A: Since going comprehensive November 30, 2012. the LCO Child Support Services has begun to transfer eligible cases from Sawyer County Child Support Agency. First and foremost, it is an exercise and affirmation of the Tribe’s sovereignty to manage child support cases involving its Members. Even though Wisconsin has concurrent adjudicatory jurisdiction under Public Law 280, there are still many reasons why a Tribe would want to handle its members’ and residents’ child support cases. First, it will be more practical and convenient for reservation residents to be able to access a tribal child support office. Second, child support deals with families. Tribal families are often culturally unique. A tribal child support agency will have a better understanding of cultural issues that may be associated with paternity and child support.
A: No. LCO Child Support Services does not use the Wisconsin KIDS system State Disbursement Unit (SDU). All collections will be paid through our agency and distributed with a smiONE Tribal Debit Card. We advise that you keep your WI State debit card for at least 2 months after your case transfers to allow for any money that may be collected through the state to still be deposited to your card.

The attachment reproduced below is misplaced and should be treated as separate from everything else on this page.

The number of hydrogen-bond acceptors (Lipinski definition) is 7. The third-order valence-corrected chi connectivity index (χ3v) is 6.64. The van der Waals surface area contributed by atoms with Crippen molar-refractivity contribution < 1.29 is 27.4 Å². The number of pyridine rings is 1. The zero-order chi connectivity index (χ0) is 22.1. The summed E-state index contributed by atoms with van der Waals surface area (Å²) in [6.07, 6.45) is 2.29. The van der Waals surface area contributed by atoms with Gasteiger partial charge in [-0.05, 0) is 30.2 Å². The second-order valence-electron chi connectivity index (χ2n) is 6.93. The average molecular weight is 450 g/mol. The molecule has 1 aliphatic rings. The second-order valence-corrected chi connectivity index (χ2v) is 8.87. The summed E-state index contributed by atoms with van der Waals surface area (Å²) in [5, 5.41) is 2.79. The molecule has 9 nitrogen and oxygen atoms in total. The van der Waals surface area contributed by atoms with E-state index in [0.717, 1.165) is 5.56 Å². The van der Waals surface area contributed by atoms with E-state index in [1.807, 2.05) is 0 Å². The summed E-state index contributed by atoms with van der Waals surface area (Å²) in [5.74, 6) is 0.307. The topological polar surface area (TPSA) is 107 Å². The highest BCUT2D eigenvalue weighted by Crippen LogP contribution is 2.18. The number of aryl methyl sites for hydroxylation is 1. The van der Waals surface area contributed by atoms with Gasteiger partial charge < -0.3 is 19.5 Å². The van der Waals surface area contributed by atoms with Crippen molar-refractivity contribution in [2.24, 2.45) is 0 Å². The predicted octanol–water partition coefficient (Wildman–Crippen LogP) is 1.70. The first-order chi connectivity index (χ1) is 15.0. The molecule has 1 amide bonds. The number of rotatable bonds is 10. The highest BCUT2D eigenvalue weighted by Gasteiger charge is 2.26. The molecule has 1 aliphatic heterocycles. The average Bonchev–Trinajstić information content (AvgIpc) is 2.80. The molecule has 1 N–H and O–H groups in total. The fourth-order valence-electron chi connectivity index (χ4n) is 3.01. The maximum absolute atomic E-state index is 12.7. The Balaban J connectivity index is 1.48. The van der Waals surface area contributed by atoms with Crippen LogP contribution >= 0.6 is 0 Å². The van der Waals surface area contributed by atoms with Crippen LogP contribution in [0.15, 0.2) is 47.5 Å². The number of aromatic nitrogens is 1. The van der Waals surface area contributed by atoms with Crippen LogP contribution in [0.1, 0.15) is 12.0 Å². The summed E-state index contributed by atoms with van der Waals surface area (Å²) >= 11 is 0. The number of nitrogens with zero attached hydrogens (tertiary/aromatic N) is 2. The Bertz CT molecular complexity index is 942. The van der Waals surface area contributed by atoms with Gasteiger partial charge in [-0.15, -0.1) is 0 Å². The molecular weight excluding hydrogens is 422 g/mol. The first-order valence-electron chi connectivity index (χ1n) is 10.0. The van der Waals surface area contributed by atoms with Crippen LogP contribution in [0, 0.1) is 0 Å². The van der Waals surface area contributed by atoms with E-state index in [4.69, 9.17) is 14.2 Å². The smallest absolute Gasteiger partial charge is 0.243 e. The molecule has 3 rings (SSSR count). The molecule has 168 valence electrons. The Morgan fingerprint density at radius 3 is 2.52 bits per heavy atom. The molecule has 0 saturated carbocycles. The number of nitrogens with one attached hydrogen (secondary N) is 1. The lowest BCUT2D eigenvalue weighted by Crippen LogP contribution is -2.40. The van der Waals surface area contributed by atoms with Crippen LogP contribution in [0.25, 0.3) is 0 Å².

A: The LCO Child Support Services is now providing an easier and safer way to receive and manage your child support payments. The checks our program participants were previously receiving will now be replaced by the smiONE Tribal Debit Card. Starting June 13th 2016 all custodial parties with an open child support cases with the LCO Child Support Services had been mailed their smiONE Tribal Debit Card to the most current mailing address on file. The smiONE Tribal Debit Card eliminates the possibility of lost or stolen checks, costly check cashing fees, postal service delays, and can be used anywhere VISA is accepted. It also provides easy access to your child support payments. When you receive your card follow all directions provided to activate your new smiONE Tribal Debit Card. Please visit their website to see all available options.Tribal smiONE Prepaid Card
A: If a woman is married when she becomes pregnant or at the time of the child’s birth, her husband is considered, by law, the legal father of the child. If a woman is not married at the time of the child’s conception or birth, paternity needs to be established after the child is born.
You may be eligible for child support services if you are the parent of a minor child or have physical placement of a minor child.
A: An order for child support may include provisions for: A monetary amount to be paid to the custodial party; Medical, dental and vision care coverage for the child; Other provisions specific to the child’s needs.